'Nice remembers': Tributes flood Twitter to mark anniversary of terror attack

Pauline Gross
July 15, 2017

But in an emergency ruling responding to the Paris prosecutor's call for the magazine to be pulled from sale, the court said the pictures were "obscene for showing victims running away to try and escape death or about to die".

A lorry killed 86 people when it drove into crowds celebrating Bastille Day.

A victims' group has accused the magazine of morbid sensationalism. The prosecutor's office said a hearing was set for later in the day to get the publication dated Thursday July 13, 2017 withdrawn from newsstands.

The mayor of Nice, Christian Estrosi, also criticised Paris Match for publishing the images on the eve of the first anniversary of the attack.

A French journalist's union, SNJ, condemned the prosecutor's request, warning that it was a curb on press freedom.

Instead, it banned "any new publication", including online, of two images which the tribunal found were an attack "on human dignity".

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French President Emmanuel Macron is now in Nice where a minute's silence has been held for those that were killed in a terror attack a year ago.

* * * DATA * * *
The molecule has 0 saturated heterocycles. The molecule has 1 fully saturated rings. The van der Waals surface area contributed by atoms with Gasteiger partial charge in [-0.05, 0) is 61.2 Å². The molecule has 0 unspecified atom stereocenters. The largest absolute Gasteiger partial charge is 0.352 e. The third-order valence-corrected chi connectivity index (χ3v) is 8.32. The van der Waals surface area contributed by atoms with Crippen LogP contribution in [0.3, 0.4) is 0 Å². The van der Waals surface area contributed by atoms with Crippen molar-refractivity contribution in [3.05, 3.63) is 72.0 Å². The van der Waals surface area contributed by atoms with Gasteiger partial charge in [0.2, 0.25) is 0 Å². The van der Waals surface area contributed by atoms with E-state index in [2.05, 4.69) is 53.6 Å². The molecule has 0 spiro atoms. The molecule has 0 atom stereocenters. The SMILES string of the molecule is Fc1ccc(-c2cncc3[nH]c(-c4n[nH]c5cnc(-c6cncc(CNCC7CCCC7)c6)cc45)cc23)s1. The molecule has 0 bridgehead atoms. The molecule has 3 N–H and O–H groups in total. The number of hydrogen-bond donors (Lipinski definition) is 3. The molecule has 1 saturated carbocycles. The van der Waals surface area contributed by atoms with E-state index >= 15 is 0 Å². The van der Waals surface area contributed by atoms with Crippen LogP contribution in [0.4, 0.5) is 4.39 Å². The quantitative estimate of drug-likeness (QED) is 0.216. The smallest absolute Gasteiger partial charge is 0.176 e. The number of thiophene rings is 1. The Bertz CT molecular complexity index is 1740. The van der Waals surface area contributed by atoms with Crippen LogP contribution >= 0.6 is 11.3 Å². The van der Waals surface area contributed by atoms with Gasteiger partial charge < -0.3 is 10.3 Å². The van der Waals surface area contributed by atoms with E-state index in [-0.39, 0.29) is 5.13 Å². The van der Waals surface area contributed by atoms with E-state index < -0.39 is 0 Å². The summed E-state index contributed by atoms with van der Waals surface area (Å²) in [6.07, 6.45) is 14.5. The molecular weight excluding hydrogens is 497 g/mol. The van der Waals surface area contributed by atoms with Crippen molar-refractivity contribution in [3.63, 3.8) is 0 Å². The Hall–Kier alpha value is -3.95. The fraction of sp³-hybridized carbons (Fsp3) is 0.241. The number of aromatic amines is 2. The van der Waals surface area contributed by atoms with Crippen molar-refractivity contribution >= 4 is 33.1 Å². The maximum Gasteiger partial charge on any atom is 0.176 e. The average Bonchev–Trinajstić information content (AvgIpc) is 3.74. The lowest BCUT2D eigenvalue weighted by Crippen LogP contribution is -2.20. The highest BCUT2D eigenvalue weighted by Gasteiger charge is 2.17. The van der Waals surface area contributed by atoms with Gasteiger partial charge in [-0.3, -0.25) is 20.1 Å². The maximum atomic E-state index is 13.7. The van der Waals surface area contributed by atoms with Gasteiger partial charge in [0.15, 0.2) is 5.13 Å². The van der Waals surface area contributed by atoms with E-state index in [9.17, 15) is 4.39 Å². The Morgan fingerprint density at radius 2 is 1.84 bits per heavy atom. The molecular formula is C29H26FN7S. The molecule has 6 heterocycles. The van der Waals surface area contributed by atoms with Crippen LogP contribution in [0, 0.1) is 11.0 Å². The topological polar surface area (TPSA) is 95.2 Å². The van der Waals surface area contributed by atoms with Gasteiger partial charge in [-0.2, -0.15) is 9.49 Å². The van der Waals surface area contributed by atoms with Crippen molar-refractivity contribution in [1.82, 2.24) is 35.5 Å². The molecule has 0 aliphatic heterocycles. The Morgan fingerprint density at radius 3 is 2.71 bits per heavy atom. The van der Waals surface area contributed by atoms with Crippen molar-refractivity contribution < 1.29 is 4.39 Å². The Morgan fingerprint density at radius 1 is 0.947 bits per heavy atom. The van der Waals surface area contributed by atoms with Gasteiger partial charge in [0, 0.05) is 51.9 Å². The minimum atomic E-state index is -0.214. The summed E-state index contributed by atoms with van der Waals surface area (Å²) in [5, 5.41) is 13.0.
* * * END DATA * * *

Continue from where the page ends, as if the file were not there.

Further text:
Managing Editor Olivier Royant said the magazine "aims to fight tooth and nail for the right of citizens, and first and foremost of victims, to know exactly what happened during the attack".

The images in question were taken from video surveillance cameras along the Promenade des Anglais, where a Tunisian jihadist plowed his truck into the crowd who had been watching the annual July 14th fireworks show.

Trump is due to leave at the conclusion of the ceremonies while Macron will head to Nice where he will take part in a ceremony to commemorate the victims of the deadly 2016 attack which left 86 people dead and more than 450 injured.

CCTV images of the attack were a controversial subject immediately after the murders.

Other reports by GizPress

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